MARK FITZGERALD HALSTED
126 East 56th St., Apt 1300 | New York, NY 10023
C: 212-555-1212 | H: 212-555-1234 | email@example.com
April 29, 20––
Ms. Jane Richardson
324 Wall Street
New York, NY 10036
Dear Ms. Richardson,
I joined USA Microelectronics 20-- when they were primarily a captive semi-conductor research/manufacturing site for IBM's companies consumption. We moved the facility toward a commercially viable entity, and my contribution was to assist in the change of the culture. We accomplished this, in part, by bringing effective participative management practices and Total Quality Management (TOM) into the organization. Within five years, external sales made up 90% of total sales and expenses were reduced 60%. Even with these significant achievements, the facility needed to be dramatically restructured, and it was acquired by National Semiconductor in 20--.
IBM offered me a high-level position as Director of Employee Relations at the New York headquarters, a job which was to encompass labor relations employee relations, staffing, security, and safety. In reality, the position focused only on staffing and was considerably smaller in scope and responsibility than originally described. In addition, IBM HR has positioned itself as a tactical gatekeeper rather than strategic partner, and, for these reasons, I feel uncomfortable in the present position. I believe that an outside search may produce a better fit for my background and geographical preferences.
The following may be helpful in focusing this search:
Senior Human Resources Manager
a) Human resource management including employment, employee relations, benefits, compensation, and government regulation; b) Member of Senior Management team; c) Provide resources to support or create a participative management style; d) Assist Senior Management to work as a team.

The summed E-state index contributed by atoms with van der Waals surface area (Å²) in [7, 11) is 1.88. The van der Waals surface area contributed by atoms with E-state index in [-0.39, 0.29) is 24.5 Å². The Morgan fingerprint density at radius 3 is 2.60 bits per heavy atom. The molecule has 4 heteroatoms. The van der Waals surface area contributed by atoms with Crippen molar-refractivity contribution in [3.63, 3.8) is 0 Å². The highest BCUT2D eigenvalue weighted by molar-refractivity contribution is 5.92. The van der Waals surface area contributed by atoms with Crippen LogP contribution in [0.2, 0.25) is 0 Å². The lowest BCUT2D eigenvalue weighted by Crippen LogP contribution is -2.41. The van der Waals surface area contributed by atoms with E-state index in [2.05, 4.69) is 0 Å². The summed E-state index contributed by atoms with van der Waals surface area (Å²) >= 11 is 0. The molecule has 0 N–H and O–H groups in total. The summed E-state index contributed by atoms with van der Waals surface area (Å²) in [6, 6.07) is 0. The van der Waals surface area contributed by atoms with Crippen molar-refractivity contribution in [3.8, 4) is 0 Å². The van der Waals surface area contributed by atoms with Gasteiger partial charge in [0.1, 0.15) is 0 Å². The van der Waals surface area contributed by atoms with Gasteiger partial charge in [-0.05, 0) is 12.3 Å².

High Technology or Medical Products
Colorado or western United States
Base salary $100K + with equity and/or bonus potential.
Thank you for reviewing my background, and feel free to contact me if I could satisfy one of your search assignments.
Mark F. Halsted
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Author's note: To understand the importance of this letter, it's helpful to read Mark's full story. It tells what his earlier career had been, and why he lost his job. As a matter of fact, Mark was fired, and this is often very difficult to explain. Half the success of a job search after being terminated is to create a plausible, believable business reason for your departure. It can be fatal to say something like, "My boss and I had a different vision . . . or a different style . . . or a different way of doing things."
Mark and I had to wrestle for several hours, even several days, to come up with a good business reason for his departure. He was dejected and couldn't help feeling he had failed. The truth was, he had been promised a much bigger job. The staffing position was way too small for him. In addition, Mark is more of a strategic partner with senior management than his then-boss allowed. In point of fact, the boss was an autocrat.
Notice how Mark positions the loss in this letter--what he tells the recruiter, what he does not tell the recruiter. This is an extremely good example of explaining one's reason for leaving--after having been fired--in a positive light. Go to Mark's story:
Fired HR Director Rebounds With Two $100K Job Offers.